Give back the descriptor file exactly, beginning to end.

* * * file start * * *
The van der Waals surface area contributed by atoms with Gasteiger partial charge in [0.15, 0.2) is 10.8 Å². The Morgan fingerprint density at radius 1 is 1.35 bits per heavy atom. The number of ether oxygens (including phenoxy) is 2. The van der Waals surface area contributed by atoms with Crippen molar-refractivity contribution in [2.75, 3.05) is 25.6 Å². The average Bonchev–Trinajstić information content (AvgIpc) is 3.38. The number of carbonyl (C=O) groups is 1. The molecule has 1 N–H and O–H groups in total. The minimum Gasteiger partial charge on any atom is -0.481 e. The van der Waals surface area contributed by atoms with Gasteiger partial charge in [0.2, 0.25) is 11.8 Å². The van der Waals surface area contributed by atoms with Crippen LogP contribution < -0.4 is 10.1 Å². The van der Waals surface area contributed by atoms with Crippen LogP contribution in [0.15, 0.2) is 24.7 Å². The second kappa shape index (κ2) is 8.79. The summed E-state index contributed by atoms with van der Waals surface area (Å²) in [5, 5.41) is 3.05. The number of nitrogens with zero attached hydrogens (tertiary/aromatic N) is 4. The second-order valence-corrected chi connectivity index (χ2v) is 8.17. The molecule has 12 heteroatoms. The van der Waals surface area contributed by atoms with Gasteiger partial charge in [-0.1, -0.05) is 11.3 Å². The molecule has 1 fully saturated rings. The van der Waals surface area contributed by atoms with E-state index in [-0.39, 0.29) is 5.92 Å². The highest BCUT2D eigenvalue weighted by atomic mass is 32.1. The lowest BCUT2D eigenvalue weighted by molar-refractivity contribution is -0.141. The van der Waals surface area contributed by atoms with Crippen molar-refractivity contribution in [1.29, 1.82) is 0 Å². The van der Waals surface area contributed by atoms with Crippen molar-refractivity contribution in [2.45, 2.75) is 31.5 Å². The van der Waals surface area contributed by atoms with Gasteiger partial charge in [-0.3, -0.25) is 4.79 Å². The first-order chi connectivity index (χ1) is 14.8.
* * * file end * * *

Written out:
The van der Waals surface area contributed by atoms with Gasteiger partial charge in [0.15, 0.2) is 10.8 Å². The Morgan fingerprint density at radius 1 is 1.35 bits per heavy atom. The number of ether oxygens (including phenoxy) is 2. The van der Waals surface area contributed by atoms with Crippen molar-refractivity contribution in [2.75, 3.05) is 25.6 Å². The average Bonchev–Trinajstić information content (AvgIpc) is 3.38. The number of carbonyl (C=O) groups is 1. The molecule has 1 N–H and O–H groups in total. The minimum Gasteiger partial charge on any atom is -0.481 e. The van der Waals surface area contributed by atoms with Gasteiger partial charge in [0.2, 0.25) is 11.8 Å². The van der Waals surface area contributed by atoms with Crippen LogP contribution < -0.4 is 10.1 Å². The van der Waals surface area contributed by atoms with Crippen LogP contribution in [0.15, 0.2) is 24.7 Å². The second kappa shape index (κ2) is 8.79. The summed E-state index contributed by atoms with van der Waals surface area (Å²) in [5, 5.41) is 3.05. The number of nitrogens with zero attached hydrogens (tertiary/aromatic N) is 4. The second-order valence-corrected chi connectivity index (χ2v) is 8.17. The molecule has 12 heteroatoms. The van der Waals surface area contributed by atoms with Gasteiger partial charge in [-0.1, -0.05) is 11.3 Å². The molecule has 1 fully saturated rings. The van der Waals surface area contributed by atoms with E-state index in [-0.39, 0.29) is 5.92 Å². The highest BCUT2D eigenvalue weighted by atomic mass is 32.1. The lowest BCUT2D eigenvalue weighted by molar-refractivity contribution is -0.141. The van der Waals surface area contributed by atoms with Crippen molar-refractivity contribution in [1.29, 1.82) is 0 Å². The van der Waals surface area contributed by atoms with Crippen molar-refractivity contribution in [2.45, 2.75) is 31.5 Å². The van der Waals surface area contributed by atoms with Gasteiger partial charge in [-0.3, -0.25) is 4.79 Å². The first-order chi connectivity index (χ1) is 14.8.